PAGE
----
Smoking and Relationships

When women become pregnant, many reconsider their smoking and try to make changes. Understanding how smoking is influenced by your daily habits, routines, and ways of interacting with your partner is an important first step!

Since you’ve become pregnant, have you noticed any changes in your relationship with your partner around smoking? Can you relate to any of the following statements?

  • Smoking was never an issue before, but now I’m expected to quit (even if my partner keeps smoking!).
  • As long as I can keep reducing, we get along better. If I slip, the argument is bigger than ever before.
  • Both of us have decided to reduce, and we can talk about it without pressuring each other. We’re finding other things to do together instead of smoking.

What are TRIPs? Read the Couples and Smoking booklet to find out more.

Women Speak out About Their Partner’s Smoking

“I didn’t want to be mean and I was trying not to be like this bitchy pregnant woman because then he’d have to tell me about how my hormones are all getting in the way and I didn’t want to hear that so it was very frustrating. I had to bite my tongue a lot, I was trying very hard to be nice and respect him but I was also trying not to be around the cigarette smoke, you know, it was kind of hard.”

“Whenever I used to tell him not to smoke he would like get pissed off, he’ll tell me not to tell him not to smoke. And now like so many times we just sit and talk about our child and the bad effects on our baby. So now we’ve been talking about it and talking about quitting and making a smoke free environment for our kids and for everyone else. So now whenever I tell him not to smoke he’s not frustrated, he’ll take it, he’ll say okay, I’ll do it, I’ll do it.”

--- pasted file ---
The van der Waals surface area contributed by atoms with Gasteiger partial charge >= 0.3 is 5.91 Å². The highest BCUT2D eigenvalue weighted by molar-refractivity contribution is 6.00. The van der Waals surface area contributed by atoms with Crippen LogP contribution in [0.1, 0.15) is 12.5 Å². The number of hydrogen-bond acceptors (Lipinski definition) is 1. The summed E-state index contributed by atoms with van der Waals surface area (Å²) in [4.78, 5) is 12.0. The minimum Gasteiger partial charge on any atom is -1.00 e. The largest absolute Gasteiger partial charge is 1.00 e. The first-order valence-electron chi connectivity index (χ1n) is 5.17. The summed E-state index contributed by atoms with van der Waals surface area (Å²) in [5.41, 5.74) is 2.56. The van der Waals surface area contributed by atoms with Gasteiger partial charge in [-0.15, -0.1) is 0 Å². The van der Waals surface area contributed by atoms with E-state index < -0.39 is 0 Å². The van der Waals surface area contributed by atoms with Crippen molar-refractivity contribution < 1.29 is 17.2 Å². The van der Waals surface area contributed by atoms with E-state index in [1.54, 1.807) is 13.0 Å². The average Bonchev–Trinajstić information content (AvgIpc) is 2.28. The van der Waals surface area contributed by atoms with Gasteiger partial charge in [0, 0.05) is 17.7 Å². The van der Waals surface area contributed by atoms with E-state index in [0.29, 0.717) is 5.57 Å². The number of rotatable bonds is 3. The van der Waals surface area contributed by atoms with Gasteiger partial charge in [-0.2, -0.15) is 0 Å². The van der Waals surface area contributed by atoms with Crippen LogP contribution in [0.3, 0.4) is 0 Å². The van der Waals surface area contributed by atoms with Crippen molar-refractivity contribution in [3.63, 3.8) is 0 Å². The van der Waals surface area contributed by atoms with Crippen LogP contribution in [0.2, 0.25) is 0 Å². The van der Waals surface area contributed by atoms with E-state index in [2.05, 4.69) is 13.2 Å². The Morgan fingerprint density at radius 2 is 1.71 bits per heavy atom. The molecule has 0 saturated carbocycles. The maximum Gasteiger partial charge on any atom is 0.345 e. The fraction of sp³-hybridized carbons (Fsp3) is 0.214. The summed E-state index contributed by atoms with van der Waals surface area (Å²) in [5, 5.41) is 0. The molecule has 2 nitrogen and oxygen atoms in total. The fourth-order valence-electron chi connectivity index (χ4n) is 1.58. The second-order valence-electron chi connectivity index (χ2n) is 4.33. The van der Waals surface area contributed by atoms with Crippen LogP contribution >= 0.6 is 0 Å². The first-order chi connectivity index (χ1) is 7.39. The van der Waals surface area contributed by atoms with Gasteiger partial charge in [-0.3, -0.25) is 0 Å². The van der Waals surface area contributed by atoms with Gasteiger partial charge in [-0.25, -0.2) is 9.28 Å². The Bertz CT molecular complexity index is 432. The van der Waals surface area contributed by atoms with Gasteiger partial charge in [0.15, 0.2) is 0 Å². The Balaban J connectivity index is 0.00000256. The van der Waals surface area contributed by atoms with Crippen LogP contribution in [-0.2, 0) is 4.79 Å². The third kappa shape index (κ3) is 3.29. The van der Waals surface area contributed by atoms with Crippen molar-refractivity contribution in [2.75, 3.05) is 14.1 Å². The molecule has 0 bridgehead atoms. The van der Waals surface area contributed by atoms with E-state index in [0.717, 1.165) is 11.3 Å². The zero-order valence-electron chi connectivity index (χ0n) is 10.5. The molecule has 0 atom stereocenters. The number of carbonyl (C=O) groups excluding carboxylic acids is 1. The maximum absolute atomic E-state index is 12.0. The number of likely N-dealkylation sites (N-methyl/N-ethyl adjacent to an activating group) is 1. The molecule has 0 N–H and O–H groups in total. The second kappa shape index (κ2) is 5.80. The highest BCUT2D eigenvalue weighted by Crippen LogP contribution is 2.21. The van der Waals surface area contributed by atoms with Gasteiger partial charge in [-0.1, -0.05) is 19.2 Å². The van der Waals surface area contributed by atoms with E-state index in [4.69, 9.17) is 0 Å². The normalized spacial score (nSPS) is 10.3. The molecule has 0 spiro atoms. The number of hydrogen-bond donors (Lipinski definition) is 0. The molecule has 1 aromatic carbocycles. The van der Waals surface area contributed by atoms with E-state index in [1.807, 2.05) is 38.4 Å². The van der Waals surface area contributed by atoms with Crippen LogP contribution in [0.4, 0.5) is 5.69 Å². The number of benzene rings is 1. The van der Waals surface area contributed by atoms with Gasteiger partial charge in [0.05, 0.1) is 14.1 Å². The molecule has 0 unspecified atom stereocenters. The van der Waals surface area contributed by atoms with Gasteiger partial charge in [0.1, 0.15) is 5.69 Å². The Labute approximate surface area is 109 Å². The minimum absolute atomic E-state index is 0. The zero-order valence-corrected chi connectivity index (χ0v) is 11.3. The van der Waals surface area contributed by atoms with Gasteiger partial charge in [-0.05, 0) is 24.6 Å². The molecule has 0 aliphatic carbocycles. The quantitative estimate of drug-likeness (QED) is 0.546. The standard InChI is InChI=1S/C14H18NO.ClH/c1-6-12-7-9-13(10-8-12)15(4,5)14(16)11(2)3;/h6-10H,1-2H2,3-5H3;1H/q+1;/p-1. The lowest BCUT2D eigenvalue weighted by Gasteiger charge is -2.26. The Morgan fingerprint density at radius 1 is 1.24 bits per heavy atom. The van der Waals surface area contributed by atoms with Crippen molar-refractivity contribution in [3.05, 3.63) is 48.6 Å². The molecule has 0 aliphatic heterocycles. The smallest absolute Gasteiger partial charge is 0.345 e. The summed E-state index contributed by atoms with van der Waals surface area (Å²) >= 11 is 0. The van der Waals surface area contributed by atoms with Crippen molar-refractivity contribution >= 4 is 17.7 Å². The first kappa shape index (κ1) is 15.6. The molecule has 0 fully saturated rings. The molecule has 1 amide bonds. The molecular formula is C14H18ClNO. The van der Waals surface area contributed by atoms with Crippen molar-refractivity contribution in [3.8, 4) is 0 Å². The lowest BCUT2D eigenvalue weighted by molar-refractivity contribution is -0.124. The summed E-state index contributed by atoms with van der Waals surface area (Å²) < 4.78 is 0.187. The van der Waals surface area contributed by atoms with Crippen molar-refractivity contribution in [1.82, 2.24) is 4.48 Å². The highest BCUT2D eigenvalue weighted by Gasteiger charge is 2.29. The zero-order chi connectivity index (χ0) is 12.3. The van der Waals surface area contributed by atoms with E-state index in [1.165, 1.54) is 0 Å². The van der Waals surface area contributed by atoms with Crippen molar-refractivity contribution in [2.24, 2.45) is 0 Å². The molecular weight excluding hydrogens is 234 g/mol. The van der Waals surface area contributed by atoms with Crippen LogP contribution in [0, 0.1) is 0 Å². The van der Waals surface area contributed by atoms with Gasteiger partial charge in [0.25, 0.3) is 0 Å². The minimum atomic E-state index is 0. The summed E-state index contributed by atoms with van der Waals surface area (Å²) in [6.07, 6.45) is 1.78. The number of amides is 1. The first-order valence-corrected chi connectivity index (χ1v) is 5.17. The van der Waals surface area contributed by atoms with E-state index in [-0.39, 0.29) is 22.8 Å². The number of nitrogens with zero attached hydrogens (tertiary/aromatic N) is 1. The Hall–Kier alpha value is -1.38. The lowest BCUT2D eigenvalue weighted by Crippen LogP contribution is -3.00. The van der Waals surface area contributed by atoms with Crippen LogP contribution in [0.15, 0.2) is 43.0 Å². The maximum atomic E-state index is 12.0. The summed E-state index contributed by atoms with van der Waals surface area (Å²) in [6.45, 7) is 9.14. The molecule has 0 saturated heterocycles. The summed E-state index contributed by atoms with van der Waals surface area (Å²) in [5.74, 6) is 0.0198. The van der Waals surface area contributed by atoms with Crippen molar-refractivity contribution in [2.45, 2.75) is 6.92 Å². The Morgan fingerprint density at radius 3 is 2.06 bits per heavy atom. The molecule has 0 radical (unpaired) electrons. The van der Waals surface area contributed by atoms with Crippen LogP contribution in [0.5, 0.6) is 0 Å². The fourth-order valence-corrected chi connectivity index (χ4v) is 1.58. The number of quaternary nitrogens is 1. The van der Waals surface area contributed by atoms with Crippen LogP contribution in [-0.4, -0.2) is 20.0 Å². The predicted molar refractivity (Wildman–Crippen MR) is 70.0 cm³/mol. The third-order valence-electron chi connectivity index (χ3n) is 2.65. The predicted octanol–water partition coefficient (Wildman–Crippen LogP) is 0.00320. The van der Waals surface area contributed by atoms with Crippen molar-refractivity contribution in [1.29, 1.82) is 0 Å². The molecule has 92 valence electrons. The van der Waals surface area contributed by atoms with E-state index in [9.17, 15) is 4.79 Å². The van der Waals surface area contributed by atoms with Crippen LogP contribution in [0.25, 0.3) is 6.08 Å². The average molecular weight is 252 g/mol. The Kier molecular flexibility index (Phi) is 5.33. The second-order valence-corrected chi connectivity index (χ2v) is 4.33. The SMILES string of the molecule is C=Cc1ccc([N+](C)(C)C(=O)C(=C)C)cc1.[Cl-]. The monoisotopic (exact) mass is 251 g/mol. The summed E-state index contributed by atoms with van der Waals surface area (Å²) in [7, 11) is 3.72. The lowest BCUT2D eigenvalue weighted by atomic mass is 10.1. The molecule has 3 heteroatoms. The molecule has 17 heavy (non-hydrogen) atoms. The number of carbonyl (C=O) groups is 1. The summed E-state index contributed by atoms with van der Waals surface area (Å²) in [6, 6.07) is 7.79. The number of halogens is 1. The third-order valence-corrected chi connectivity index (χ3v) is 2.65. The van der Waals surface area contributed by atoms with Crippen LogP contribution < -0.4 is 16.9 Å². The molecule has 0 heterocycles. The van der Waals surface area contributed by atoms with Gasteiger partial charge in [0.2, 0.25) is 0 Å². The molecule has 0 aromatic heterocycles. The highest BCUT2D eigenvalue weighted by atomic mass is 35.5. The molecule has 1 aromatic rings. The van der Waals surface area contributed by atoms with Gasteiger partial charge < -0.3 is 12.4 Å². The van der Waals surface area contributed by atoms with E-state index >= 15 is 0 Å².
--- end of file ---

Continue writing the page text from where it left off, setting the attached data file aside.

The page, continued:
Have you had a similar experience? Tell us about it!

Men Speaking About Being Smoking Fathers

“I feel guilty all of the time when I have a cigarette and I’ll come in the house and the telephone will ring and she [partner] will just hand me the baby and I know I’ve got smoke on my breath and the baby wants attention so I’ve to talk to him and remember not to breathe into his face. I don’t want him to get accustomed to it or anything.”

“I have patches with me but I don’t use them, I just cut off little pieces in case I need them… I am finding the baby kind of replaces the patch. That’s how powerful having the baby is.”

In other words, when Dads are with baby, they will smoke less!

Using the Patch While Pregnant

m-9Some women wonder about whether they should use the patch when they are pregnant – do you? Based on recent research, the following guidelines have been developed for the use of nicotine replacement therapy (NRT, e.g., patch, gum, etc.) during pregnancy:

  • Pregnant women who smoke 5 cigarettes or fewer per day should use behavioural support, and not NRT, to help them quit.
  • Pregnant women with a moderate or high level of addiction may use NRT under the supervision of their physician.
  • A combination of cognitive-behavioural therapy and counselling with NRT is the most effective


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This booklet is meant to be used with other smoking cessation resources and programs. Click the booklet to visit the Resources page.


Bottorff, J., et al. (2006). Men’s constructions of smoking in the context of women’s tobacco reduction during pregnancy and postpartum. Social Science & Medicine 62, 3096–3108

Bottorff, J., et al. (2006). Men’s constructions of smoking in the context of women’s tobacco reduction during pregnancy and postpartum. Social Science & Medicine 62, 3096–3108

Osadchy et al. (2009). Nicotine replacement therapy during pregnancy: Recommended or not recommended? Journal of Obstetrics and Gynaecology Aug 31(8):744-747